You know, I really do like this film. It’s dark, it’s stylish, it’s wickedly funny…it’s definitely a Tim Burton film. As much as I dislike Tim Burton the person, he does know how to make a fun and disturbing flick. His touches on this age-old classic gothic tale is evident, making changes to the story. Here Ichibod Crane isn’t the town’s squirrelly schoolmaster, he’s a police inspector from New York City. Johnny Depp…well, what can I say? He’s one of my favorite actors, and here he plays Crane as an earnest man of science that happens to faint at the sight of blood. The sets couldn’t have been more perfect, as the whole thing oozed style and atmosphere. Good use of a blue filter. And I dig the back story given to the Headless Horseman. I’m just a geek that way…

There are, however, a few places where the film didn’t quite do it for me. That mostly was due to the almost wooden dialog that the usually great Christina Ricci was spouting. That, and it seemed that Crane was coming up with the solutions to the mysteries surrounding the Horseman a little too easily, almost like…it was written down in a script for him to discover! Egads, that’s it! That’s the only explanation! Otherwise, cool movie with some really cool effects and a back story that’s extremely engaging. One of Burton’s better remakes…

Music Review: THIR13EN GHOSTS

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THIRTEEN GHOSTS [2001]Dark Castle / Warner Bros.

“Family, just so we’re all clear, Ms. Maggie does *not* do windows.”

Monk…um, I mean Arthur has been down on his luck lately, what with his wife dying in a fire and being rather short on the cash. Then he finds out that he inherited a house made entirely of glass from his eccentric rich uncle. After he and his family arrive at the house and are trying to figure out how much they’re going to have to spend on curtains (it’s either that or start dressing in the basement), the uncle’s lawyer dies as a result of greed in a rather gruesome way, and inadvertently unleashes the Uncle’s other hobby…apparently, he collected ghosts and kept them in the basement via some weird magick scribblin’s written on the glass all over the house. Well, after the uncle’s lawyer splits the scene (*snicker*), the severely cheesed-off corporeally challenged escape to wreak havoc on the living…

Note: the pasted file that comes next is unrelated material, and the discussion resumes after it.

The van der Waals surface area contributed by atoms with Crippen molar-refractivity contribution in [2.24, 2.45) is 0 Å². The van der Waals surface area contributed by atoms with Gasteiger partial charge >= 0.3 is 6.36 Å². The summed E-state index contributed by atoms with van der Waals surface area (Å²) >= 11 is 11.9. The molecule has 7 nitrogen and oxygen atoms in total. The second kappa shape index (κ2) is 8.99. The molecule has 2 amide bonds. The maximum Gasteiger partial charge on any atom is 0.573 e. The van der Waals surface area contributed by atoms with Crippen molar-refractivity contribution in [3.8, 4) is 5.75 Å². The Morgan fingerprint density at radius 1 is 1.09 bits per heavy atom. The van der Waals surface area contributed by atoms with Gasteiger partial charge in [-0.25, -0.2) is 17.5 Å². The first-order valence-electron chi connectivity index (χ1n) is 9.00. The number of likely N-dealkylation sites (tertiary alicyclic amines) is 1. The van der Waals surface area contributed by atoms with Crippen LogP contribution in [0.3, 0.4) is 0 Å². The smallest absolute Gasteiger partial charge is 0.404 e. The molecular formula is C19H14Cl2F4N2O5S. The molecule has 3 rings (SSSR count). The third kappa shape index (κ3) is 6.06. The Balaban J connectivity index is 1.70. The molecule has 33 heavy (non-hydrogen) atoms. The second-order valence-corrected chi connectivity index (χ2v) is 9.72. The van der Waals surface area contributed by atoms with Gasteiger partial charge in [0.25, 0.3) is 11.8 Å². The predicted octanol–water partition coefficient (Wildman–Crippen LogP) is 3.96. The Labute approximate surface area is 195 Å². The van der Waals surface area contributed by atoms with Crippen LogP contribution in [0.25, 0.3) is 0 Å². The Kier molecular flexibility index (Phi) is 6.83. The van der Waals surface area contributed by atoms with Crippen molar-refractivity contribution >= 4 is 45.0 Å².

To tell the truth, I enjoyed this remake of the classic flick. Sure, there’s a lot to not like about this movie- Thin, one-note characters, some screamingly obvious plot holes (if Arthur’s so poor, how can he afford that maid?), a “twist” that I saw coming a mile away, some bad dialogue, low body count and a nauseating “love conquers all” ending…to say nothing of the fact that this was a remake. But, on the plus side, the filming was rather eye-catching (it starts off with a nifty ghost hunt in a junkyard), rather nice set pieces, and some genuine boo scares. I also have to give props to using live actors to play the ghosts instead of going the CGI route. In the end, this remake is a 90-minute ghost story that doesn’t pretend to be more than that. I rented this expecting a fun horror escape, and I got just that. Nice popcorn flick, nothing more, nothing less…